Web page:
Many colleges, especially small liberal arts schools, struggled with finances last year. At the same time, the traditional admissions process went through big changes.
These pandemic-related challenges impacted how colleges recruit students and how much they spend on advertising. We can’t say these trends are causing a significant drop in spend—but they are what the industry is grappling with at the same time.
And we do know who the top higher-education spenders are and how much are they spending.
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Virtual Tours Change Recruitment
When college campuses began shutting down due to the pandemic in spring of 2020, it wasn’t only current students and faculty tackling a change of plans. Prospective students and their families also found themselves canceling plans for campus visits.
While virtual tours were already available at many schools, they were clunky.
Previously, online visits “didn’t look so good and they’ve never looked so good,” Sarah Harberson, author of Soundbite: The Admissions Secret That Gets You Into College and Beyond, said. “But I think over the next year, you’re going to see colleges get more and more creative.”
Colleges are currently investing in this technology, even as they grapple with lower application counts. Ideally, this capability will save admissions teams money down the line when officers don’t need to travel as extensively.
Social Distancing Changes Testing Requirements
Another common part of the college preparation process for high schoolers is to take major standardized tests, including the SAT, ACT, and AP subject tests.
Due to health and safety concerns, it became nearly impossible to proctor such exams in-person.
In 2020, the hours-long AP exams were compressed into 45-minute open-book exams taken via a variety of virtual devices. Now, the College Board promises “unprecedented flexibility” in the 2021 testing setup, which will include both in-person and digital options.
The College Board also did away with the optional essay portion and subject tests of the SAT, streamlining and standardizing the exam in an attempt to lessen the financial blow of the test.
At the same time, many universities have, at least temporarily, removed their standardized testing requirements to cater to students heavily affected by the pandemic. At least three-quarters of colleges and universities did not require applicants to provide scores from the SAT or other standardized tests in fall 2020, and many already have plans to continue this freeze for several years.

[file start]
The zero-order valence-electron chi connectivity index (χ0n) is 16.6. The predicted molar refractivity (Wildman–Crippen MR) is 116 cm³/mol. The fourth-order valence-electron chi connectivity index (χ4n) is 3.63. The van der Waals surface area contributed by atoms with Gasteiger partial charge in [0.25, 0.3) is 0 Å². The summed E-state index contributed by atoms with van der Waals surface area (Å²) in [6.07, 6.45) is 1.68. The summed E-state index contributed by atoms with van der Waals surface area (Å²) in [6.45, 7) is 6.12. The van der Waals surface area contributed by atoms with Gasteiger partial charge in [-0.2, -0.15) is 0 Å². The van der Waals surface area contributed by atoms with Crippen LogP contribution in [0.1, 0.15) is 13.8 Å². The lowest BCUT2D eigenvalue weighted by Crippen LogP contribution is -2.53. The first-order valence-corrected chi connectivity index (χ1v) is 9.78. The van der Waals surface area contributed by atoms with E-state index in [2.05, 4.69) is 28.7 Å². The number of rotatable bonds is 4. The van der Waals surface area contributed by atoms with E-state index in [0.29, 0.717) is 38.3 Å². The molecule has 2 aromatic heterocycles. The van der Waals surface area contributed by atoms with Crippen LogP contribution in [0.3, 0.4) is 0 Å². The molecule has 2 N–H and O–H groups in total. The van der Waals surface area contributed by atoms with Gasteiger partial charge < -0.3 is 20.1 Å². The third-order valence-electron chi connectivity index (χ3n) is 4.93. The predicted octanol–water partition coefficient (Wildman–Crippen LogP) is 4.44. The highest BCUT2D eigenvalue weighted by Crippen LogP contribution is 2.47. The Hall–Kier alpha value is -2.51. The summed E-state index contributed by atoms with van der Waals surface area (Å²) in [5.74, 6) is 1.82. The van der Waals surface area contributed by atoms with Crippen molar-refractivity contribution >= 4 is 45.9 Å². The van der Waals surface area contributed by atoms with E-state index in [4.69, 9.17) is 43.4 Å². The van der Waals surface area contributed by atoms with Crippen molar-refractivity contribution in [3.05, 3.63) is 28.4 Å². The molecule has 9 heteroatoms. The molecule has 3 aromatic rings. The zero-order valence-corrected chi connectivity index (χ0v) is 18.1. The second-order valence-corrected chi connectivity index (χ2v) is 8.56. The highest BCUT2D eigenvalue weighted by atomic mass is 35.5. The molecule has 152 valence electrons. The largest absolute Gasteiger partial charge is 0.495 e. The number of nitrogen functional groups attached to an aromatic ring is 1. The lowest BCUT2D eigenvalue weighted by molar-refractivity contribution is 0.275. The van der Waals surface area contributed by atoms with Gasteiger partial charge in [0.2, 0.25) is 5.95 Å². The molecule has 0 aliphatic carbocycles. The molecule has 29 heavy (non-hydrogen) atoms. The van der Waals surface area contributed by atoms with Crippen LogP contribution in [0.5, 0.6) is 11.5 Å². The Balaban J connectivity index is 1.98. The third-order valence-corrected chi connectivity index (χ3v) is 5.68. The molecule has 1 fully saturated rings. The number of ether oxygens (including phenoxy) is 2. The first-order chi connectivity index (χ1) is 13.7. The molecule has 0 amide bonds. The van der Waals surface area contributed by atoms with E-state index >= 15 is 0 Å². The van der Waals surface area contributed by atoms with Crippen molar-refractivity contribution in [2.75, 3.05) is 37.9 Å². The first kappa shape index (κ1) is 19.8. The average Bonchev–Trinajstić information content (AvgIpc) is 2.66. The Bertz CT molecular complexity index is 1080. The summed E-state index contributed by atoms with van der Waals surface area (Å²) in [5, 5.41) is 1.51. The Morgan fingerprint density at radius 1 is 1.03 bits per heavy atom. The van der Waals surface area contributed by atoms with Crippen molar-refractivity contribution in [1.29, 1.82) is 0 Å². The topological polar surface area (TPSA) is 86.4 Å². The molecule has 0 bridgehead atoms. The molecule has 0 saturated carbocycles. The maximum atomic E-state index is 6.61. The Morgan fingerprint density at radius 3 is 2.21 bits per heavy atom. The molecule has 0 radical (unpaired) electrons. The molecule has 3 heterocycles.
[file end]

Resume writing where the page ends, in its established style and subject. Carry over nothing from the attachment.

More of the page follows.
Changes in Application Requirements Causes Applications to Surge at Prestigious Schools, But Go Silent at Less-Known Schools
Perhaps due to the lack of standardized testing requirements, prestigious universities are receiving more applications than ever, especially from those who previously thought they wouldn’t get in.
Others, however, are seeing a marked decrease in the number of applications received. Cal Poly Pomona—a highly ranked public school—even started calling students who’d abandoned their application or who’d applied in the past and weren’t granted admission.
Many students, especially those from lower income brackets, have decided to defer or forego their college plans until they can offer a higher return on investment. In some cases, they see an all- or mostly-virtual class load as less worth their time and money.
These smaller schools face the potential financial ramifications of having too few paying students to pay faculty and staff. Some have already been forced to close.
While the institutions themselves were affected much earlier, ad spend by colleges and universities didn’t start to reflect the changes brought on by the pandemic until Q4 of 2020. Historically, colleges and universities tend to increase ad spend by 20% between Q3 and Q4. In 2020, however, the industry saw a 7% decrease in spend during that time.
So far in 2021, a total of 2.1k college and university brands have spent $58 million in advertising across all platforms (TV, digital, and print). This is a 40% YoY decrease.
The top brands in 2021—Southern New Hampshire University, Phoenix University, Capella, Western Governors University, and Grand Canyon University—were consistent with the previous three years.
However, even though they’re still the top advertising brands within their category, their ad spend has decreased significantly so far this year.
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